Posts Tagged ‘arrangement’

Child Custody Modification: What Does It Take?

Monday, October 2nd, 2017

Child custody arrangements are almost never easy to deal with, legally or emotionally. They become increasingly complex when one parent decides they deserve more time with the child. Modifications of child custody are long, stressful and expensive. You can probably imagine why, as the living arrangements of a child have a large impact on their development, and therefore courts prefer to leave no stone unturned in deciding on the best situation. Unfortunately, many times a parent is not granted custody because the court has some reservation about that parent’s ability to raise a child. The flip side of that coin is that people can change, sometimes for the better. When a parent who has lost custody improves their situation in some way, it may be natural to believe they are entitled to a modification of child custody. While this is certainly a factor, there are others at play in the court’s decision.

Proving a positive change in the non-custodial parent’s life can often be the easy part of a modification case. In order for child custody to be modified, the non-custodial parent must prove there has been a substantial change in the circumstances affecting the child, the change has adversely affected the child’s welfare, and that a change in custody is in the best interests of the child. Johnson v. Gray, 859 So.2d 1006, 1013 (Miss. 2003). Improvement in the condition of the non-custodial parent does not justify making a change. Touchstone v. Touchstone, 682 So.2d 374, 377 (Miss. 1996).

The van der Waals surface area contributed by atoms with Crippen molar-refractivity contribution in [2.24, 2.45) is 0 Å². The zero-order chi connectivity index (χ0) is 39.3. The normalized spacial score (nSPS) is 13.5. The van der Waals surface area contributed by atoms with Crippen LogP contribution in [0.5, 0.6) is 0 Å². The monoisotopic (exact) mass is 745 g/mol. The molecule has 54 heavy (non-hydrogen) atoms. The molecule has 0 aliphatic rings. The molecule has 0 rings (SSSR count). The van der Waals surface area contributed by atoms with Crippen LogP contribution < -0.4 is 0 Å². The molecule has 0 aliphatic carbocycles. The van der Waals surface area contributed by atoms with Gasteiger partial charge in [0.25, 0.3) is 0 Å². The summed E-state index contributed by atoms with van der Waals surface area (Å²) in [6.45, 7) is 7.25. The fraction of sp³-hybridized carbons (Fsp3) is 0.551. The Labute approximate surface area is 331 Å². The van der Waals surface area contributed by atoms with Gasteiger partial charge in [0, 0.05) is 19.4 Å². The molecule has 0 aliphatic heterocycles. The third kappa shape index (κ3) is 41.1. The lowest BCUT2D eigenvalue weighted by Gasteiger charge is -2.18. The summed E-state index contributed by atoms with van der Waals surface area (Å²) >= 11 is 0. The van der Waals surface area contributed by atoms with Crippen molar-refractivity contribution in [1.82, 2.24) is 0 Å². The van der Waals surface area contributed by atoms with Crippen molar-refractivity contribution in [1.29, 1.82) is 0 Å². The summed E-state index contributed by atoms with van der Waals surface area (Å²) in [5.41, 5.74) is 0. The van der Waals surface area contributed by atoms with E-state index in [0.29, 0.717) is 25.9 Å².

This is where child custody modifications become the complicated cases they can be. The non-custodial parent could have very well improved an area of their life that the court felt was a concern, but if there has been no adverse change in the custodial parent, a modification of custody will probably not be successful. Therefore, the burden of proof for a non-custodial parent in a child modification case is twofold. The non-custodial parent must show that something has changed with the other parent that has negatively affected the child while also proving that a change in custody over to them serves the best interests of the child. This is quite a high burden to meet, which adds into the stress and expense of these kinds of cases.

Choosing which parent gets more time watching a child grow up is not a fun process, and it can be a difficult thing for parents to hear. Our office believes that child custody should never be dealt with lightly, and that Mississippians deserve to know their options going into a modification case. If you believe you are entitled to a modification of your custody arrangement, call the Law Office of Matthew S. Poole. We have the knowledge of the law regarding child custody modifications to make you feel confident in our legal services, and we also have a great passion for helping children and parents be together as much as possible. Call the Law Office of Matthew S. Poole at 601-573-7429.